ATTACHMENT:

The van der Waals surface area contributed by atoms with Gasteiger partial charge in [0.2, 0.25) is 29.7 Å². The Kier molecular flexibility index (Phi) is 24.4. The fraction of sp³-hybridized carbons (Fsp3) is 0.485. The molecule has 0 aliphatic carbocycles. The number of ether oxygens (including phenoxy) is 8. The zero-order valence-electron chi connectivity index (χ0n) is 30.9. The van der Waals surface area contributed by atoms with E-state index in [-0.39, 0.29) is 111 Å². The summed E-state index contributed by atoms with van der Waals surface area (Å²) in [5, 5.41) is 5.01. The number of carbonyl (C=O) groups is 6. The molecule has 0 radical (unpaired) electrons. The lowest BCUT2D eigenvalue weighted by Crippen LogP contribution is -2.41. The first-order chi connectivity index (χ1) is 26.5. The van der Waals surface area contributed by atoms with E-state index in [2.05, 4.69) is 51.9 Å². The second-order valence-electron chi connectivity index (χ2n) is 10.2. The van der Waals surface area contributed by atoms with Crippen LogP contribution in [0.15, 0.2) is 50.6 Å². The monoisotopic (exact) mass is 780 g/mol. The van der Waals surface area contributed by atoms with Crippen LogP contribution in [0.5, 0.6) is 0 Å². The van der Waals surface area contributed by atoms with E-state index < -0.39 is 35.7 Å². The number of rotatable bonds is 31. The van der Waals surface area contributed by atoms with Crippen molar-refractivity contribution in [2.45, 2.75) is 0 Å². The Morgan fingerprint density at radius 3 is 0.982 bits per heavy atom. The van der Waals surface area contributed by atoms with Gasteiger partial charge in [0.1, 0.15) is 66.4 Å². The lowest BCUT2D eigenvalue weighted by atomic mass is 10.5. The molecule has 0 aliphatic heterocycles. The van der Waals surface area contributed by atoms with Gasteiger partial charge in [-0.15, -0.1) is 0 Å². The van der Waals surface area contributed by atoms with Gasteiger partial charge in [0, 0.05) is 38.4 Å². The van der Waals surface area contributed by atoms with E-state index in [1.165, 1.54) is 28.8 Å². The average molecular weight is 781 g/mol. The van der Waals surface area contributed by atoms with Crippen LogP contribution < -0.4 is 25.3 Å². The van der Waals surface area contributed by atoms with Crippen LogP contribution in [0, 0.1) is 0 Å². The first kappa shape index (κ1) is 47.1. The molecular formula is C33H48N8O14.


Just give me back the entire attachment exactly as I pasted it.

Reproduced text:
The van der Waals surface area contributed by atoms with Gasteiger partial charge in [0.2, 0.25) is 29.7 Å². The Kier molecular flexibility index (Phi) is 24.4. The fraction of sp³-hybridized carbons (Fsp3) is 0.485. The molecule has 0 aliphatic carbocycles. The number of ether oxygens (including phenoxy) is 8. The zero-order valence-electron chi connectivity index (χ0n) is 30.9. The van der Waals surface area contributed by atoms with E-state index in [-0.39, 0.29) is 111 Å². The summed E-state index contributed by atoms with van der Waals surface area (Å²) in [5, 5.41) is 5.01. The number of carbonyl (C=O) groups is 6. The molecule has 0 radical (unpaired) electrons. The lowest BCUT2D eigenvalue weighted by Crippen LogP contribution is -2.41. The first-order chi connectivity index (χ1) is 26.5. The van der Waals surface area contributed by atoms with E-state index in [2.05, 4.69) is 51.9 Å². The second-order valence-electron chi connectivity index (χ2n) is 10.2. The van der Waals surface area contributed by atoms with Crippen LogP contribution in [0.15, 0.2) is 50.6 Å². The monoisotopic (exact) mass is 780 g/mol. The van der Waals surface area contributed by atoms with Crippen LogP contribution in [0.5, 0.6) is 0 Å². The van der Waals surface area contributed by atoms with E-state index < -0.39 is 35.7 Å². The number of rotatable bonds is 31. The van der Waals surface area contributed by atoms with Crippen molar-refractivity contribution in [2.45, 2.75) is 0 Å². The Morgan fingerprint density at radius 3 is 0.982 bits per heavy atom. The van der Waals surface area contributed by atoms with Gasteiger partial charge in [0.1, 0.15) is 66.4 Å². The lowest BCUT2D eigenvalue weighted by atomic mass is 10.5. The molecule has 0 aliphatic heterocycles. The van der Waals surface area contributed by atoms with Gasteiger partial charge in [-0.15, -0.1) is 0 Å². The van der Waals surface area contributed by atoms with Gasteiger partial charge in [0, 0.05) is 38.4 Å². The van der Waals surface area contributed by atoms with E-state index in [1.165, 1.54) is 28.8 Å². The average molecular weight is 781 g/mol. The van der Waals surface area contributed by atoms with Crippen LogP contribution < -0.4 is 25.3 Å². The van der Waals surface area contributed by atoms with Crippen LogP contribution in [0, 0.1) is 0 Å². The first kappa shape index (κ1) is 47.1. The molecular formula is C33H48N8O14.